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April 02, 1941 - Image 2

Resource type:
The Michigan Daily, 1941-04-02

Disclaimer: Computer generated plain text may have errors. Read more about this.

Six WillEnter
First Contest
In Speech 31
Prof. Moser Will Judge
Talks Today; Winner
To Compete In Final
Six students of the sections of
Speech 31 will compete in the first'
of the second semester speech con-
tests at 4 p.m. today in Natural Sci-
ence Auditorium.
Milton Fishman, '42, will speak on
"Living Today," and Robert L. Lam,
'42, on "Young China." J. Lewin-
Epstein, '43, will talk on "His Majes-
ty's Government." "Relief from War1
Worries" .will be the topic of Robert
C. Mitchell, '43, and "A Need for af
New Change in Our Attitude To-
ward Conservation" will be delivered
by ;Neal Sperhake, '42.
John F. Sullivan, '43, has chosen
"The Relation of Evolution to Mind"f
for his subject.
Prof. Henry Moser of the speech
department will act as chairman of
the contest. The teaching fellows
of the speech department who will
act as judges will be Richard H.
Hadley, Arthur Klein, and Hugh
The contests are held twice each
semester for students taking the'
course. The finalists are selected
from the winners picked in each
H. H. Twining To Speak
Herbert H. Twining, former presi-
dent of the American Camping As-
sociation, will visit Ann Arbor today
td speak before an open meeting of
Alpha Phi Omega, national service
fraternity, on the subject, "Trends
In Camping" at 8 p.m. in the Union.'


_____________________________________________________________________________________________ I U a


Graduate Scholarship Grants
Announced By Dean Yoakum

1 i

(Continued from Page 1)
Kansas City, Mo. Frederick Bauer,
Detroit; Jack E. Bender, Grand Ra-
pids; Robert H. Berkley, Newark, N.
J.; Hugh H. Bruner, Lawrence, Kan-
.sas; Nancy Emerson, Providence, R.I.;
and William C. Fackler, Minneapolis,E
Also, Belmont G. Farley, Washing-
ton, D.C.; Robert A. Fehr, Royal Oak;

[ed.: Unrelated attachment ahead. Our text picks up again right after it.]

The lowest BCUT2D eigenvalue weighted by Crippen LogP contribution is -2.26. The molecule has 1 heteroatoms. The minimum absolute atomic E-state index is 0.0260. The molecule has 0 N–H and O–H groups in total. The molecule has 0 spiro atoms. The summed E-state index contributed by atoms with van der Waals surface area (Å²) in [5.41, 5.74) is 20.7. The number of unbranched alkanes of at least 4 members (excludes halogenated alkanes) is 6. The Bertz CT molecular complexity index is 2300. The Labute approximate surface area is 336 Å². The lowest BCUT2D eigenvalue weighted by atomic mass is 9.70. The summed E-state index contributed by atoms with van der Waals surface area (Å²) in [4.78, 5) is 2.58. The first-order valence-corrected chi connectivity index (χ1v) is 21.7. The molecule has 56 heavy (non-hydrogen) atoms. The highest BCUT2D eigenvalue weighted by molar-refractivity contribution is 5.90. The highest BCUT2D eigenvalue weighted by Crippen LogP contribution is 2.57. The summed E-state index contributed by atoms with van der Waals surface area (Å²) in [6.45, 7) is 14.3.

John M. French, Washington, D.C.;
R. Glenn Hall, Albion; Helen B. Hunt-
er, Providence, R. I.; Edna B. Kearn-
ey, Detroit; John F. Kent, Franklin,
Ind.; Blame B. Kuist, Bloomer, Wis.;
George A. Ladd;Burlington, Vermont;I
and Isabelle H. Lugoski, Detroit.
Also, Doris E. McGlone, Flint; John
M. Maxon, Hempstead, N.Y.; Camp-
bell E. Miller, Lexington, Ky.; Dor-1
othe A. C. Milzer, Denver, Colo.; Al-
bert J. Novak, Indianapolis, Ind.;
John F. O'Connor, Ann Arbor; Har-
old D. Osterweil, Long Beach, N.Y.;
Gilbert N, Plass, Cleveland Heights,
Ohio; and Adele Robins, Detroit.
Also, Calvin D. Rollins, Lincoln,
Nebraska; Elman R. Service, Tecum-
seh; Elia Steinberg, Trenton, N.J.;.
Martha H. Stifler, Amherst, Mass.,
Robert Swanton, Webster, N.Y.; Law-
rence C. Thompson, Youngstown,
Ohio; Margaret J. Van Ess, Hudson,
N.Y.; Vera G. Vessey, Colorado
Springs, Colo.; Richard A. Ware,
Staten Island, N.Y.; and Homer C.
Welsh, Hiawatha, Kansas.
Special Fellowships and Svholar-
ships of various stipends to: Frank
J. Lockhart, Austin, Texas; Robert
M. Biggs, Detroit; Frances E. Wynne,
Wilkinsburg, Pa.; Jean C. Maxted,
Ecorse; James 0. Osburn, Flint; Ruth
Eyles, Atlanta, Ga.; William R. Mar-

Lexington, Ky.; Don J. Bogue, Iowa
City, Iowa; John M. Brumm, Ann Ar-
State College Scholarships of $400
each to a member of the graduating
class of each of the accredited state
colleges to: Robert N. Tompson, Ad-
rian College; Anna M. Kenney, Al-
bion College; Lois I. Lindsay, Alma
College; Bernard H. Velzen, Calvin,
College; Theodore D. Johnson, Cent-
ral State Teachers College; Carl Klig-
man, Hillsdale College; and Henry
Voogd, Hope College.
Also, Barbara J. Worth, Kalama-
zoo College; Ervin I. Bellack, Michi-